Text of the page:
HTH

Regards,
Claudia


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Parrot  Identity Verified
Spain
Local time: 03:21
Member (2002)
Spanish to English
+ ...
Per hour rates Jan 21, 2005

are generally used for proofreading, styling, editing, DTP (if you offer that service) and if and when the translator has had sufficient experience to work, for instance, in a newsroom or office that needs him on-line, or physically present, X hours a day (not permanently).

In the latter cases, it is reasonable to expect 500 words/hour. More than that increases error risk, but can be done. Proofreading, styling and editing output will vary: a normal proofing job (not machine-translation proofing or a job with a lot of specialised terms) runs into something like 1,200, but then the rate per word is a percentage of his translation rates (logical would be 500/1,200), or the hour-rate equivalent when translating. In calculating this, bear in mind that well-translated texts are actually proofed at around 1,400 - but that cannot be taken as an average.

These are just ballpark figures that the congress industry works around, taking number of keystrokes per unit time vis-à-vis minimum tested qualifications (+ time pressure) into consideration (i.e., time-and-motion studies). Some large orgs with translation offices (UN, EU, WB, IMF, etc.) actually work with looser margins.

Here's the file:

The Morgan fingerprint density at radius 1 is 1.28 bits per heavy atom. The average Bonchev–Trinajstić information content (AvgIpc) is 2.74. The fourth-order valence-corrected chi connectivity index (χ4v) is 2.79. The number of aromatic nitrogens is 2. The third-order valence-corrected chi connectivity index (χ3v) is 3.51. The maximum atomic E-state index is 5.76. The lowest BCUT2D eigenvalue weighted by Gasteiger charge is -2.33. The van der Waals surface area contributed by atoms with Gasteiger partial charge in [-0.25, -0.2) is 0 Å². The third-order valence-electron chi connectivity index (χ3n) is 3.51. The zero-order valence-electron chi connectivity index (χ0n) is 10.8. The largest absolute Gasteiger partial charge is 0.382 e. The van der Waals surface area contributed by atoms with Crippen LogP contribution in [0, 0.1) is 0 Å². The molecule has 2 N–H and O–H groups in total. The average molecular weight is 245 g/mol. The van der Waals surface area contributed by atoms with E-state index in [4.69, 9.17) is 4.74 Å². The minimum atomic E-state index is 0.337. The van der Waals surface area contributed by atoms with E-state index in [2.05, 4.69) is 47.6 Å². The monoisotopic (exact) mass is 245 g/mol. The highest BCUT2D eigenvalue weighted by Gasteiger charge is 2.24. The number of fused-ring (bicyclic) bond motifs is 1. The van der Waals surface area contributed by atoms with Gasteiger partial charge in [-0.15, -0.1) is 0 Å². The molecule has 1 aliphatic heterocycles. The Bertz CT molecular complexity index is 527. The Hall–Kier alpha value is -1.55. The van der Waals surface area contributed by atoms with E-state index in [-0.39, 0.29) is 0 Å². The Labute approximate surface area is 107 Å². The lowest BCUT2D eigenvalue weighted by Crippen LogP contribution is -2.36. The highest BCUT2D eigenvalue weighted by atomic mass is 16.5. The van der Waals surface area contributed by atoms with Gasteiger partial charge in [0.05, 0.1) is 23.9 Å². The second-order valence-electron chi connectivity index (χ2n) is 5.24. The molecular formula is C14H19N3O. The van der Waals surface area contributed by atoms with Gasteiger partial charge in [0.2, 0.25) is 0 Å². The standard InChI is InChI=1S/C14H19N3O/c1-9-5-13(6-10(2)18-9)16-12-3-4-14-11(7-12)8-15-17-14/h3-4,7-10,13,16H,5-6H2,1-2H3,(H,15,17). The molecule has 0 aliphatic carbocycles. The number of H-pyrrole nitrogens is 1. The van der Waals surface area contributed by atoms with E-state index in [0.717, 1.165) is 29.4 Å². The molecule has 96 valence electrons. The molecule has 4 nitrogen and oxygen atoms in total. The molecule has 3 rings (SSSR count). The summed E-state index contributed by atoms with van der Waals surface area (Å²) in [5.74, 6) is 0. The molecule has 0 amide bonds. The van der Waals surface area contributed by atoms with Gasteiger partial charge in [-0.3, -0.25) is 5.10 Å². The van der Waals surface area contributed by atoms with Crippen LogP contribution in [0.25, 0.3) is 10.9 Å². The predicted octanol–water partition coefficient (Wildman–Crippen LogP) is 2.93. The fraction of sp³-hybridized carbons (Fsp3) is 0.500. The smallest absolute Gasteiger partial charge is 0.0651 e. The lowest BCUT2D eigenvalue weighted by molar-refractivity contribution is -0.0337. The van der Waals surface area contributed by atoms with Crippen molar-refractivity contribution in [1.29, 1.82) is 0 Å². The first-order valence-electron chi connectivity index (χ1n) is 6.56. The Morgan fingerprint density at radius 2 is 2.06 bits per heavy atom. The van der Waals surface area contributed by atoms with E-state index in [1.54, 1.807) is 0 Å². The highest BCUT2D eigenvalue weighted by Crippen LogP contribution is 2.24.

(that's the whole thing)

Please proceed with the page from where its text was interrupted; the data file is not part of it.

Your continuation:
Hope it helps.


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Narasimhan Raghavan  Identity Verified
Local time: 07:51
English to Tamil
+ ...
Per hour rate will be applicable, if you go to the client's place Jan 21, 2005

That is what I do. Sometimes the client calls me to his office for translating confidential documents. On those occasions I charge by the hour and the hourly rate is a function of the number of words I can translate in an hour. That is your baseline.

Multiply the word rate with the number of words you can translate from a readily available text. If the work involves preparing abstracts, then the word rate is irrelevent. Your time is taken up by activities such as reading through the full document, selecting the paras to be preserved and so on before doing the actual translation. This time has to be compensated and hence the hourly rate.

In addition, I make the client give me car lift/drop or reimburse taxi fare both sides, plus coffee, tea, lunch etc as applicable.

Anything less is not in your interest and you can as well stay at home and do some other translation job and earn your horly rate in the form of word rate.

Regards,
N.Raghavan

[Edited at 2005-01-23 11:04]